Addition by subtraction is a very difficult concept to implement – especially in tax law. Yet, Congress made just such an attempt in the new tax law for 2018.
The new tax law substantially increases the standard deduction to reduce taxes and left in place an old law that lets you reduce your taxes without a deduction.
That sentence may have given you a headache. Let’s sort it out to see if you could reduce your 2018 income taxes by planning ahead.
When you file your taxes for calendar year 2018 in the spring of 2019, you may find that it no longer pays for you to itemize your tax deductions because they are less than the new higher standard deduction:
• For married taxpayers filing jointly, the 2018 standard deduction is $24,000 compared to $12,700 in 2017. For single taxpayers it goes from $6,350 to $12,000.
• Taxpayers over age 65 (or blind) add an additional $1,300 per person to the standard deduction if married or $1,600 if single.
This means for a married couple over age 65, their new standard deduction for 2018 will be $26,600 which in most cases will be higher than their itemized deductions.
But what if you could claim that generous new standard deduction AND make tax-free charitable contributions WHILE fulfilling your Required Minimum Distributions (RMDs)?
If you or your parents are over age 70.5, they have the opportunity to use a tax-free Qualified Charitable Distribution (commonly called a charitable rollover) from their IRA for charitable gifting. A charitable rollover from an IRA is NOT taxed AND it fulfills a taxpayer’s RMD.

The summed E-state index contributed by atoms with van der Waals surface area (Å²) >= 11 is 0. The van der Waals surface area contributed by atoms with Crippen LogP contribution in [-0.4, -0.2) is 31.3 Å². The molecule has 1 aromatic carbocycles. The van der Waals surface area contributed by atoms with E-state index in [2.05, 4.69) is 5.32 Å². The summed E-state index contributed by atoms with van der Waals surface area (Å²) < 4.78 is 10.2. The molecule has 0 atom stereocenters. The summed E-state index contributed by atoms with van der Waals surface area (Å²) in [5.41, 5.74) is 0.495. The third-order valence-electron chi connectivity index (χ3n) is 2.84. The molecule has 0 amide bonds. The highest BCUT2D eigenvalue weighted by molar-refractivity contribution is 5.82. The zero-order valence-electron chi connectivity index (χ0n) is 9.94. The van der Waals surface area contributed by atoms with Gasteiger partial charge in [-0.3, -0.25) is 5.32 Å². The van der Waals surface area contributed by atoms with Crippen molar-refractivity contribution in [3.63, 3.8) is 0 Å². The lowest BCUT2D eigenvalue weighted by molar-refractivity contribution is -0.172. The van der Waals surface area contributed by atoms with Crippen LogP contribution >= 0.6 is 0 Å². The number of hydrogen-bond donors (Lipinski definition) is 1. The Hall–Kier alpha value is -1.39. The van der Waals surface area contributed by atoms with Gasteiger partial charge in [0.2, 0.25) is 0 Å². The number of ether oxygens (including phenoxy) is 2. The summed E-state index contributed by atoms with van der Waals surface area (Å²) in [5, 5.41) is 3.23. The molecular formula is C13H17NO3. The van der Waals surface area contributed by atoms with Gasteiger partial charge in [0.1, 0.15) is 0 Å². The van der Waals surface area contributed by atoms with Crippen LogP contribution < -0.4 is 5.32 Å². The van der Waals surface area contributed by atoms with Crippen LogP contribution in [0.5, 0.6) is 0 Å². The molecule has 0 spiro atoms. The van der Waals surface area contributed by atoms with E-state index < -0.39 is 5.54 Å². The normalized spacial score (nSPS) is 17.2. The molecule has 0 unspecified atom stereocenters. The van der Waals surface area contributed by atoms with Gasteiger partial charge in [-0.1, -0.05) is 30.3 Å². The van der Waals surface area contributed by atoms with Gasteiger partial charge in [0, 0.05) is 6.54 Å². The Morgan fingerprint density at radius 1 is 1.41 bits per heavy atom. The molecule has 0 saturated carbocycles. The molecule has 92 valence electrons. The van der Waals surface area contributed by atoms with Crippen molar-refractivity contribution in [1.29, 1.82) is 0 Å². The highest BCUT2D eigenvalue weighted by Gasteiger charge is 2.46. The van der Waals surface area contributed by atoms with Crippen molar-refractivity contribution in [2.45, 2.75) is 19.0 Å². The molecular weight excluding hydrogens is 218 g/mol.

Because your tax situation is unique and tax laws are complex, we strongly recommend consulting your qualified tax professional before making any tax decisions. In the case of charitable rollovers there are several catches which you should discuss with your tax professional:
• You cannot claim an itemized deduction for a charitable rollover.
• The receiving charity must be a qualifying public charity.
• You need to be sure to tell your tax preparer about any charitable rollovers as they are not documented in the annual tax forms you receive.
• Charitable rollovers are limited to $100,000 per taxpayer per year.
• You must be at least 70.5 when the charitable rollover is done, so this strategy may not work for beneficiary IRAs.
• You may not do a charitable rollover from a 401(k), 403(b), or other employer sponsored account. Only IRA or Roth IRA accounts are eligible.
As you plan your 2018 charitable giving, be sure to evaluate whether a charitable rollover could allow you to reduce your income taxes in addition to the generous new standard deduction.
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